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http://dx.doi.org/10.1007/s00392-020-01598-wDOI Listing
http://www.ncbi.nlm.nih.gov/pmc/articles/PMC7375987PMC
August 2020

LA Mechanics in Decompensated Heart Failure: Insights From Strain Echocardiography With Invasive Hemodynamics.

JACC Cardiovasc Imaging 2020 05 15;13(5):1107-1115. Epub 2020 Jan 15.

Department of Cardiology, Ziekenhuis Oost-Limburg, Genk, Belgium; Biomedical Research Institute, Faculty of Medicine and Life Sciences, Hasselt University, Diepenbeek, Belgium. Electronic address:

Objectives: The aim of this study was to assess the effect of congestion and decongestive therapy on left atrial (LA) mechanics and to determine the relationship between LA improvement after decongestive therapy and clinical outcome in immediate or chronic heart failure with reduced ejection fraction (HFrEF).

Background: LA mechanics are affected by volume/pressure overload in decompensated HFrEF.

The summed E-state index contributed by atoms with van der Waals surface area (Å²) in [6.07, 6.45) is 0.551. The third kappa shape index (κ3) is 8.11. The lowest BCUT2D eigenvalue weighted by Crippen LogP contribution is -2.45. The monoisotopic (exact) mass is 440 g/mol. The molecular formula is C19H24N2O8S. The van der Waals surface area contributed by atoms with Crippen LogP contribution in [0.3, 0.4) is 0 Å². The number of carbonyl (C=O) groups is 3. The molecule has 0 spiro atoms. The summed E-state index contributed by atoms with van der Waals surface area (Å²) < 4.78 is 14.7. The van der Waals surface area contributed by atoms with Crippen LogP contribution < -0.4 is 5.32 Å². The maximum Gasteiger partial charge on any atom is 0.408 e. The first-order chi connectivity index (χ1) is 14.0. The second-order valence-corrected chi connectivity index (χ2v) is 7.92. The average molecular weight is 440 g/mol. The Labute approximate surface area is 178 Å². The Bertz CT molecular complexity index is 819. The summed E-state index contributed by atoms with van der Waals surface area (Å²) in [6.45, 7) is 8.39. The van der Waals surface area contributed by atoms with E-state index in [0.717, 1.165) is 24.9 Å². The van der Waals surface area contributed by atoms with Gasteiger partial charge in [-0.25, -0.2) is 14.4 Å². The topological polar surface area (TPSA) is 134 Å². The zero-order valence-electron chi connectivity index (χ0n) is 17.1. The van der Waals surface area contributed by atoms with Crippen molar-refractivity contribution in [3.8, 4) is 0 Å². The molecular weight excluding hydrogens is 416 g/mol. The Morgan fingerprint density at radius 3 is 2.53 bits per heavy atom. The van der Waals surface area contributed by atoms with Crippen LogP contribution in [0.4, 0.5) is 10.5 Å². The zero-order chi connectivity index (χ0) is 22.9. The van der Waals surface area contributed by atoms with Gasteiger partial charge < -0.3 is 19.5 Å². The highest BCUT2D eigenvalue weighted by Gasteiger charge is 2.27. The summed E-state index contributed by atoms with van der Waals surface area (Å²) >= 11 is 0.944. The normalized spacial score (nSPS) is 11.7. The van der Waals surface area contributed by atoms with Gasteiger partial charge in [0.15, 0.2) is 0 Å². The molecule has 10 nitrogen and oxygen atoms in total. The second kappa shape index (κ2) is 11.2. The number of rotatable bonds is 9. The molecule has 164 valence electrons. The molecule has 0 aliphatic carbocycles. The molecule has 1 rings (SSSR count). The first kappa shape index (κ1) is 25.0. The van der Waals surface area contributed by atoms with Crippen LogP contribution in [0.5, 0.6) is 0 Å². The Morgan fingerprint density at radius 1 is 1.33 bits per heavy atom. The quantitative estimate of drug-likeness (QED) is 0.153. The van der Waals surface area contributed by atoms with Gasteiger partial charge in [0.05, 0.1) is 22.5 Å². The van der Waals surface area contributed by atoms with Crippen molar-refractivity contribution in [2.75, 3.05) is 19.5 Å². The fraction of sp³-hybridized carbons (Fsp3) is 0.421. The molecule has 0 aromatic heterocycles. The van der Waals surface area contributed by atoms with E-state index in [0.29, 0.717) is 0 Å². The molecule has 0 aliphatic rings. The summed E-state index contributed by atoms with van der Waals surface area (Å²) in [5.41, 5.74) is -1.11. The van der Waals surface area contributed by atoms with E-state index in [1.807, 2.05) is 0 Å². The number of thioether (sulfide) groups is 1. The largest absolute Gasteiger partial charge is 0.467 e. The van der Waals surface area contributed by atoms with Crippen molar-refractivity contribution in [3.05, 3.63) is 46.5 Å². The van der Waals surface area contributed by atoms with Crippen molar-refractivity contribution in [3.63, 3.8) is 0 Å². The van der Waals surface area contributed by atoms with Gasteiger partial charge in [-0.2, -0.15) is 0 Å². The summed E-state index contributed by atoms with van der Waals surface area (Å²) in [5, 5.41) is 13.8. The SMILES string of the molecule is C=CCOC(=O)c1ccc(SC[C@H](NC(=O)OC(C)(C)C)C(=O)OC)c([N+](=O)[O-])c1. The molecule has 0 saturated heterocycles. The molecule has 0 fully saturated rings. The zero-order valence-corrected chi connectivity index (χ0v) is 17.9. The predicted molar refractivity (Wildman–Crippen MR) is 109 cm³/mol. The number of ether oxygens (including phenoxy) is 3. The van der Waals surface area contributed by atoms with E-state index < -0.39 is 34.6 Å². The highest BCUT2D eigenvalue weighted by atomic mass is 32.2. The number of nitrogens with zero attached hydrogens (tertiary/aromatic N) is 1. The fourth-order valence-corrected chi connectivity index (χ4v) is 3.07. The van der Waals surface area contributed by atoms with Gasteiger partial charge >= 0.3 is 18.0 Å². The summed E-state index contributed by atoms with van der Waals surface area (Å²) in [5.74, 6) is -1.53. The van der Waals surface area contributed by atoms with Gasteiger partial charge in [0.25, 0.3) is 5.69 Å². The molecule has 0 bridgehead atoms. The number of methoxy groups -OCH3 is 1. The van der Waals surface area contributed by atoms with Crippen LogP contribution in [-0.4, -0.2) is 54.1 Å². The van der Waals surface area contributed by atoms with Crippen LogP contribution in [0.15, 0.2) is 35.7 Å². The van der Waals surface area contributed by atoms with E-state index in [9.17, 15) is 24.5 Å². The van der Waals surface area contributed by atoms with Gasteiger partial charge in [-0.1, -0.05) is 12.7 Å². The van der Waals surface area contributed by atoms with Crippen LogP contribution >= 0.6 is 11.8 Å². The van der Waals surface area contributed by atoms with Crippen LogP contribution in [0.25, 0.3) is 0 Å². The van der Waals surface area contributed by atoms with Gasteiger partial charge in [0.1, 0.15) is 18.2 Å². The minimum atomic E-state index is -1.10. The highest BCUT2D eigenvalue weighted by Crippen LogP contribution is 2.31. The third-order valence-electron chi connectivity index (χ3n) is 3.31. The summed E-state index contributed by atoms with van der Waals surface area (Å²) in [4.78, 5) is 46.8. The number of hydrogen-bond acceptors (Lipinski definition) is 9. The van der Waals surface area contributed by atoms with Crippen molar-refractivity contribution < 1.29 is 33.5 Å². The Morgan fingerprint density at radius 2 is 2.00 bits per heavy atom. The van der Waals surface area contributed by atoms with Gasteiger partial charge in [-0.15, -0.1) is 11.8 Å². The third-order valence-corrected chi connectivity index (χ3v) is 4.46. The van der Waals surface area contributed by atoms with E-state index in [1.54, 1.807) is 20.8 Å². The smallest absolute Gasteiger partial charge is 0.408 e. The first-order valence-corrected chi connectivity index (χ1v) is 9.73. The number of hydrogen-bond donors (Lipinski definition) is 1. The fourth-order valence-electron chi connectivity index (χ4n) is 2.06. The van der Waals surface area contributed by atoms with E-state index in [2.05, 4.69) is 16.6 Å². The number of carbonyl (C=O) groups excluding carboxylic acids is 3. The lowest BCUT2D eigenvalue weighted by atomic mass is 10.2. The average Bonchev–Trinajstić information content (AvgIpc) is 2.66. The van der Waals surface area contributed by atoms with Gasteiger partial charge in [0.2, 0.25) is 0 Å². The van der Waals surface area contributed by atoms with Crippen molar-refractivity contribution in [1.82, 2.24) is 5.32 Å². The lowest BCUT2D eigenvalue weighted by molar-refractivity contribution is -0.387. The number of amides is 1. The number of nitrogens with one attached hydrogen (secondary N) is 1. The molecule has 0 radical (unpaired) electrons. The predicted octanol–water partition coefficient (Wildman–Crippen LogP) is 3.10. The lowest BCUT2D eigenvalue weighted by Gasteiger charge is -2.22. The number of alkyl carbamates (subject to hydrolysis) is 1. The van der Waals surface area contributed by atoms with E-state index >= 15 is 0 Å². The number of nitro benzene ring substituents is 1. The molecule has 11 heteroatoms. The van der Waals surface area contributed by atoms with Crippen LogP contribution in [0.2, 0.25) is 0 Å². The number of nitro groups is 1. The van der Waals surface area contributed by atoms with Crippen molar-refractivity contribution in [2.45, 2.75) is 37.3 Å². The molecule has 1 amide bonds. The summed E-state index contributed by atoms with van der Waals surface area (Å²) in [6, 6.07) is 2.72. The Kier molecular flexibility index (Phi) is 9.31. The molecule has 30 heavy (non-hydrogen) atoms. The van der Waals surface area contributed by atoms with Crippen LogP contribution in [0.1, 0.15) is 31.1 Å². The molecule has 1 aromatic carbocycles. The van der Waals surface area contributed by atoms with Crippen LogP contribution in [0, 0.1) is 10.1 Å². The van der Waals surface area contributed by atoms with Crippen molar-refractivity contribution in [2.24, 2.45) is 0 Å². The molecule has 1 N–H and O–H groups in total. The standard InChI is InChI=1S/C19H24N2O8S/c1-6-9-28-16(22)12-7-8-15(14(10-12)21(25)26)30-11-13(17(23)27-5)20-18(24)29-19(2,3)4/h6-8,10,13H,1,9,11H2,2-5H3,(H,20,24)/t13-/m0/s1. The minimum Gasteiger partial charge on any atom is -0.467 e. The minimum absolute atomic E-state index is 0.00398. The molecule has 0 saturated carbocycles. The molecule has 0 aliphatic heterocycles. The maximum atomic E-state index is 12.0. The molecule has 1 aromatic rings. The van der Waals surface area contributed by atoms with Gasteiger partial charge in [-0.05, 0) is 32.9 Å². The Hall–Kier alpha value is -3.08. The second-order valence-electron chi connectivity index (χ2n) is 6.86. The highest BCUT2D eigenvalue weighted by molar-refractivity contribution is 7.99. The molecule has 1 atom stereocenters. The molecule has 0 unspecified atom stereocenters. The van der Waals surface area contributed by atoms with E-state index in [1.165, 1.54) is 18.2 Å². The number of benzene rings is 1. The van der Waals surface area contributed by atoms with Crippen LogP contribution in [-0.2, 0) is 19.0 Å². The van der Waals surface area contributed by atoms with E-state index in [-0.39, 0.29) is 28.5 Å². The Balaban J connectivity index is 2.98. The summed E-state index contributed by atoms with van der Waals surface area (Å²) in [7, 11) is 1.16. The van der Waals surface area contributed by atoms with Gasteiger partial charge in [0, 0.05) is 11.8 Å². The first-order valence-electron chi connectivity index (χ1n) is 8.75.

Methods: A total of 31 patients with HFrEF and immediate heart failure (age 64 ± 15 years, 74% male, left ventricular ejection fraction 20 ± 12%) underwent serial echocardiography during decongestive therapy with simultaneous hemodynamic monitoring. LA function was assessed by strain (rate) imaging. Patients were re-evaluated 6 weeks after discharge and prospectively followed up for the composite endpoint of heart failure readmission and all-cause mortality.

Results: LA reservoir function was markedly reduced at baseline and improved with decongestion (peak atrial longitudinal strain from 6.4 ± 2.2% to 8.8 ± 3.0% and strain rate from 0.29 ± 0.11 s to 0.38 ± 0.13 s), independent of changes in left ventricular global longitudinal strain, LA end-diastolic volume, and mitral regurgitation severity (p < 0.001). Both measures continued to rise at 6 weeks (up to 13.4 ± 6.1% and 0.50 ± 0.19 s, respectively; p < 0.001). LA pump strain rate only increased 6 weeks after discharge (-0.25 ± 0.12 s to -0.55 ± 0.29 s; p < 0.010). Changes in LA mechanics correlated with changes in wedge pressure (r = -0.61; p < 0.001). Lower peak atrial longitudinal strain values after decongestion were associated with increased risk for the composite endpoint of heart failure and mortality (p < 0.019).